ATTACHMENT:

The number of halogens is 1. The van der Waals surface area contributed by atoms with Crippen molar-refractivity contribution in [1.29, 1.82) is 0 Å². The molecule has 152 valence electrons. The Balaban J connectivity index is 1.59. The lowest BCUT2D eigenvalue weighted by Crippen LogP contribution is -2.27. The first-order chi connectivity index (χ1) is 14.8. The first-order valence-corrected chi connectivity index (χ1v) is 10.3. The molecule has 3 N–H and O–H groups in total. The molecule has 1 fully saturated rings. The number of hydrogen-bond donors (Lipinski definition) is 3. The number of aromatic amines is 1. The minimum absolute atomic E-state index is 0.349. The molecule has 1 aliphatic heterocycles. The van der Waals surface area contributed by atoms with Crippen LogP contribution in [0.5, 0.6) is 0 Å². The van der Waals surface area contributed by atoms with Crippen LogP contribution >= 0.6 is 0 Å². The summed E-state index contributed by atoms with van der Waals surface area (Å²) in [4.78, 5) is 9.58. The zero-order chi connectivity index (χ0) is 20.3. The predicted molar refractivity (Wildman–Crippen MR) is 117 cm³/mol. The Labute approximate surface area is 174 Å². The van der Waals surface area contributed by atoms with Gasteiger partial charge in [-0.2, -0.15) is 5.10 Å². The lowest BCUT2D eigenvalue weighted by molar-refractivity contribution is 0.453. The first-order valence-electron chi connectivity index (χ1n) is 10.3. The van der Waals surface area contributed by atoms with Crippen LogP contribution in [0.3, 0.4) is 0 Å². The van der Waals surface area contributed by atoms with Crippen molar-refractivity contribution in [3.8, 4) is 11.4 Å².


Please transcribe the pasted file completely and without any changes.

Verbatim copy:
The number of halogens is 1. The van der Waals surface area contributed by atoms with Crippen molar-refractivity contribution in [1.29, 1.82) is 0 Å². The molecule has 152 valence electrons. The Balaban J connectivity index is 1.59. The lowest BCUT2D eigenvalue weighted by Crippen LogP contribution is -2.27. The first-order chi connectivity index (χ1) is 14.8. The first-order valence-corrected chi connectivity index (χ1v) is 10.3. The molecule has 3 N–H and O–H groups in total. The molecule has 1 fully saturated rings. The number of hydrogen-bond donors (Lipinski definition) is 3. The number of aromatic amines is 1. The minimum absolute atomic E-state index is 0.349. The molecule has 1 aliphatic heterocycles. The van der Waals surface area contributed by atoms with Crippen LogP contribution in [0.5, 0.6) is 0 Å². The van der Waals surface area contributed by atoms with Crippen LogP contribution >= 0.6 is 0 Å². The summed E-state index contributed by atoms with van der Waals surface area (Å²) in [4.78, 5) is 9.58. The zero-order chi connectivity index (χ0) is 20.3. The predicted molar refractivity (Wildman–Crippen MR) is 117 cm³/mol. The Labute approximate surface area is 174 Å². The van der Waals surface area contributed by atoms with Gasteiger partial charge in [-0.2, -0.15) is 5.10 Å². The lowest BCUT2D eigenvalue weighted by molar-refractivity contribution is 0.453. The first-order valence-electron chi connectivity index (χ1n) is 10.3. The van der Waals surface area contributed by atoms with Crippen LogP contribution in [0.3, 0.4) is 0 Å². The van der Waals surface area contributed by atoms with Crippen molar-refractivity contribution in [3.8, 4) is 11.4 Å².